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Sepsis symptoms that lead to death identified in new Study


Sepsis symptoms that lead to death identified in new Study

Philadelphia, USA: Sepsis, a life-threatening condition caused by the body’s response to an infection, is one of the most frequent causes of death in the hospital and one of the most expensive conditions to treat.

The researchers from Drexel University identified the specific symptoms that put patients at the greatest risk of dying from sepsis using patient records from 210,289 hospital visits between 2013 and 2016.

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Muge Capan and associates conducted a retrospective data analysis to quantify the impact of organ dysfunction on in-hospital mortality in the infected population. The study was published in the journal Critical Care.

The study showed that impaired kidney function is one of the leading predictors of sepsis patient mortality. Moreover, the researchers found that the more well-known symptoms of sepsis, such as low blood pressure, were linked to lower mortality rates in the population they studied

“We now have large-scale evidence that many of these organ system failures that are typically underappreciated – particularly the renal and respiratory systems – actually have the highest association with death,” said study co-principal investigator Ryan Arnold, MD, an emergency medicine doctor and faculty member at Drexel College of Medicine.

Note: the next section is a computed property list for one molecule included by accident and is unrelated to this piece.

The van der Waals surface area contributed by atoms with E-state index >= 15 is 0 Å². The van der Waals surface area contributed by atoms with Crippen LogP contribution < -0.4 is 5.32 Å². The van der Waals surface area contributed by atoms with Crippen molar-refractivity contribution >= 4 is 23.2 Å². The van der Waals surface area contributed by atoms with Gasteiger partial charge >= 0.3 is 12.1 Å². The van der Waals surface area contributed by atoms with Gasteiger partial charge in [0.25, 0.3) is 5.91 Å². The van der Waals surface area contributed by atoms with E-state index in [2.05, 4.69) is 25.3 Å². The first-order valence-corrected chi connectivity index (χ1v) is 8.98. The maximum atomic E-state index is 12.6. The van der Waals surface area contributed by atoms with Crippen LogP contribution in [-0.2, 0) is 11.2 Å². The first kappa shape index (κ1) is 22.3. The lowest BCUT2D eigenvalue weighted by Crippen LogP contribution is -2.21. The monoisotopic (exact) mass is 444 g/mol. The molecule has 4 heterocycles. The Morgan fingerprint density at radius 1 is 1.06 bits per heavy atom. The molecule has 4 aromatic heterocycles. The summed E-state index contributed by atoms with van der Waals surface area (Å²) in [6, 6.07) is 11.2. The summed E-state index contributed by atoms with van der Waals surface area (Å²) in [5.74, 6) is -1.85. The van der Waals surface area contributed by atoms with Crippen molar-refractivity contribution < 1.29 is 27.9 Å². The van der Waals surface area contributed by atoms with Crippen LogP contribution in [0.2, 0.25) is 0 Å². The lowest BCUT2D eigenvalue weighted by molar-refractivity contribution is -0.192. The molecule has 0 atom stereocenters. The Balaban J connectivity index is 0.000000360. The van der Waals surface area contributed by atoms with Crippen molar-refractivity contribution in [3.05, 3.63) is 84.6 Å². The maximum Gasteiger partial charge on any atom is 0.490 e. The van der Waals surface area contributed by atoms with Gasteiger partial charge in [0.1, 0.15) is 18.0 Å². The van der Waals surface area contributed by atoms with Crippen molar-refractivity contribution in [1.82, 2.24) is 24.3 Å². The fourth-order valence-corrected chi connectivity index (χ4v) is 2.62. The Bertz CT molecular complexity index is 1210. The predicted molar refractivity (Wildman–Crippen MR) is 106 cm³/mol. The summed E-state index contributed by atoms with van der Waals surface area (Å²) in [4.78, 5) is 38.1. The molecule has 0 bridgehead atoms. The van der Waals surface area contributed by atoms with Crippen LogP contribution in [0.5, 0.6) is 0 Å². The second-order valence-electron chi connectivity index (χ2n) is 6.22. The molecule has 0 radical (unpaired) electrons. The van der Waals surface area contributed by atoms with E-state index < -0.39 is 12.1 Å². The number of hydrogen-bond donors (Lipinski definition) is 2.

“That likely speaks more to the health care providers’ response to the symptom, than the low blood pressure itself actually being a protective factor,” Arnold added. “With sepsis, patients generally don’t fall off of a cliff. Instead, it’s a day by day, gradual deterioration. Maybe someone has a small increase in creatinine today, and tomorrow it’s a little worse. Those subtle changes that don’t get detected, we found, lead to death.”

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Of the 210,289 visits during the study period, 62,057 patients (30 per cent) were treated for an infection, and 48,680 (78 per cent) experienced organ dysfunction. Of the patients treated for an infection, 1,955 (3 per cent) died during this period. Patients with worsening kidney function (increase in creatinine levels by 50 per cent from baseline) had the highest mortality rate (17 per cent), followed by mechanical ventilation requirement (13 per cent).

Patients with hypotension had the lowest incidents of death. The researchers also found that treating patients for an infection within 24 hours of being admitted to the hospital significantly lowered their risk of dying.

The study would help in developing a clinical decision support system that can give providers real-time alerts about patients that might be at high risk for dying from sepsis.

For full information log on to https://doi.org/10.1016/j.jcrc.2018.08.021

Source: With inputs from the journal Critical Care

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